THE SOURCE OF THE YELLOW RIVER: AN OLYMPIC-SIZED EVENT (34°29'31.1"N 96°20'24.6"E)

The CERS expedition to the source of the Yellow River in 2008 followed founder Howman Wong’s contribution as an Olympic torch bearer for the 2008 games in Beijing. The expedition also documented other historical events no less momentous for China and world.

34°29'31.1" 96°20'24.6", 4878 meters above sea level, 12:15, 29 June 2008

Explorers have searched for the source of the Yellow River since earliest times. The great Tang Dynasty poet Li Bai described the Yellow River flowing down from heaven. In 1280 AD, a Yuan dynasty official was given the responsibility for surveying the Yellow River source. Officers sent by the Qing Emperor correctly identified a stream that flow into Zaling Lake as the highest source. After 1949, a series of geographic expeditions proposed various locations as the ultimate source of the river.

Geographer Martin Ruzek and Wong How Man, with the benefit of modern technology and advanced satellite imagery, were able to identify the putative source of the Yellow River on maps even before the expedition began. The CERS route to the source was not the traditional approach, directly up the main channel of the river. Instead, guided by geographer Martin Ruzek and his GPS, the team approached by vehicle from the upper reaches of the Yangtze watershed, crossing the divide and reaching the Yellow River source on foot only on the last two day of the expedition.

On the way, the team was surprised to find that horses were no longer available. Most nomadic herders had switched to motorcycles instead. The culture of the nomadic horseman was rapidly fading, sent into twilight by new access to the cash economy and by government programs for voluntary resettlement of nomad families.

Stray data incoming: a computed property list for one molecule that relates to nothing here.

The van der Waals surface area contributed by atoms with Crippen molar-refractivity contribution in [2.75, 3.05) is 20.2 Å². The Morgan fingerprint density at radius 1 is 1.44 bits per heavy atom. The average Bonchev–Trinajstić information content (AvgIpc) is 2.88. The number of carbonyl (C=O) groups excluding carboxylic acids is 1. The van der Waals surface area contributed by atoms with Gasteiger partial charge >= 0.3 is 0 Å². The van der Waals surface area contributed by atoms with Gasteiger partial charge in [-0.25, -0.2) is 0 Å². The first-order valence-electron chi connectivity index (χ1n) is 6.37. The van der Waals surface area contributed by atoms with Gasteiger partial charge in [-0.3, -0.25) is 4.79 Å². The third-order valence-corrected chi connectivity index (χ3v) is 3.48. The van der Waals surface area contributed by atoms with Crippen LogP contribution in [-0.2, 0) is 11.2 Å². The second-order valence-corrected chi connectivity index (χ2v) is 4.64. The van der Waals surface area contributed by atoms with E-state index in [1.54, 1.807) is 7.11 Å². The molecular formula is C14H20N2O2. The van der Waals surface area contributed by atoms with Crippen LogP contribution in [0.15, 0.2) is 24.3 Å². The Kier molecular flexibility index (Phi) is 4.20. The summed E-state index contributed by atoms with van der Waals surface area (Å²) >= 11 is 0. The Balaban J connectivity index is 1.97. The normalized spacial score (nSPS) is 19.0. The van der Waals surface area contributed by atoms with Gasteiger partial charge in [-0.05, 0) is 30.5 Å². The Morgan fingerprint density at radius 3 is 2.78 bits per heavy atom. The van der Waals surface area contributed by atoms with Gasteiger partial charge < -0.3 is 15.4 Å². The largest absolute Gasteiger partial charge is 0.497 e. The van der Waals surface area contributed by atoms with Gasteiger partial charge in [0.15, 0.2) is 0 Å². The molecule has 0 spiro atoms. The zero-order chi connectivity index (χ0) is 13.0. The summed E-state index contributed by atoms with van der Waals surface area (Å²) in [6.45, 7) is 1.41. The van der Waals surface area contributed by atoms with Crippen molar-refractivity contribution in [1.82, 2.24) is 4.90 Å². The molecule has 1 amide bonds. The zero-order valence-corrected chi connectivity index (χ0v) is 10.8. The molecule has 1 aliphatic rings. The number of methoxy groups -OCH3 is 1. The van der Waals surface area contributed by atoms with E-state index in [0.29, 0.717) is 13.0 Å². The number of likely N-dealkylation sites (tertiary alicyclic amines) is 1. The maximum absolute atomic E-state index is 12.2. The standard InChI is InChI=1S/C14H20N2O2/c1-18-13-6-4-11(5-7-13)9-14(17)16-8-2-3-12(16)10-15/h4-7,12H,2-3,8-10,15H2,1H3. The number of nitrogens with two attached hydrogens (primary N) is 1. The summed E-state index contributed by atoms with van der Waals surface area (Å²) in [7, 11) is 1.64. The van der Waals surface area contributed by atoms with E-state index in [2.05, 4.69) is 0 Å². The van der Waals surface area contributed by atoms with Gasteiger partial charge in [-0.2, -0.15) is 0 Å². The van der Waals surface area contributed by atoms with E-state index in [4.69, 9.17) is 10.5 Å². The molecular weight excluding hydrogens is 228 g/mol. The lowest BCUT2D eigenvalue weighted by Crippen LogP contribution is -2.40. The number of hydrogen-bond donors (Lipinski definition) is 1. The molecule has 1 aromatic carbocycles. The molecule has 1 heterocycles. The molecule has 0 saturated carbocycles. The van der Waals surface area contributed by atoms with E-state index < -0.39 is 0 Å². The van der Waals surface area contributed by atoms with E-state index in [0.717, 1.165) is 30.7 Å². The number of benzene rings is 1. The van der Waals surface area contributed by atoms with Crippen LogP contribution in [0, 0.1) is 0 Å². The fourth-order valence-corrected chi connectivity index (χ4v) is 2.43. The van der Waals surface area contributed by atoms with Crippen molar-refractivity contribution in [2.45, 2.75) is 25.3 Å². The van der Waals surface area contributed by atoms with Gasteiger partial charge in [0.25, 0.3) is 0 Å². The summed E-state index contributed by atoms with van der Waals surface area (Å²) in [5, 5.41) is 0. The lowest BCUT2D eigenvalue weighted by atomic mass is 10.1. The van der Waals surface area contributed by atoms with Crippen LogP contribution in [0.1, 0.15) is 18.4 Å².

The expedition team stopped briefly at the nomad winter settlement of Qiuzhi, where they interviewed nomad families and the local living Buddha, Geri Rimpoche. Like most of the nomadic communities in this region, this community had been affected by the government policy for “ecological resettlement.” 40 families in the village had already accepted government subsidies to move to the city, and only 160 families remained. However, through a unique arrangement, the village had also formed a voluntary committee to protect wildlife, particularly the Wild Yak that still occur near their summer pastures. Perhaps community-based conservation can provide an alternative future for Tibetan nomads, more equitable and dignified than joining aid-dependent communities of ecological refugees.

The Yellow River source region seemed barren and desolate; a marked contract between the wetlands of the Yangtze source region to the southeast. This is a harbinger of changes to come, as the Yangtze flows south, then east through central China, a region with abundant water resources, while the Yellow River runs through the dry north, a region of deserts, dry land pastures and water-starved irrigated fields. Water demand is so great that the river sometimes runs dry. The waters that come from heaven now often do not reach the sea.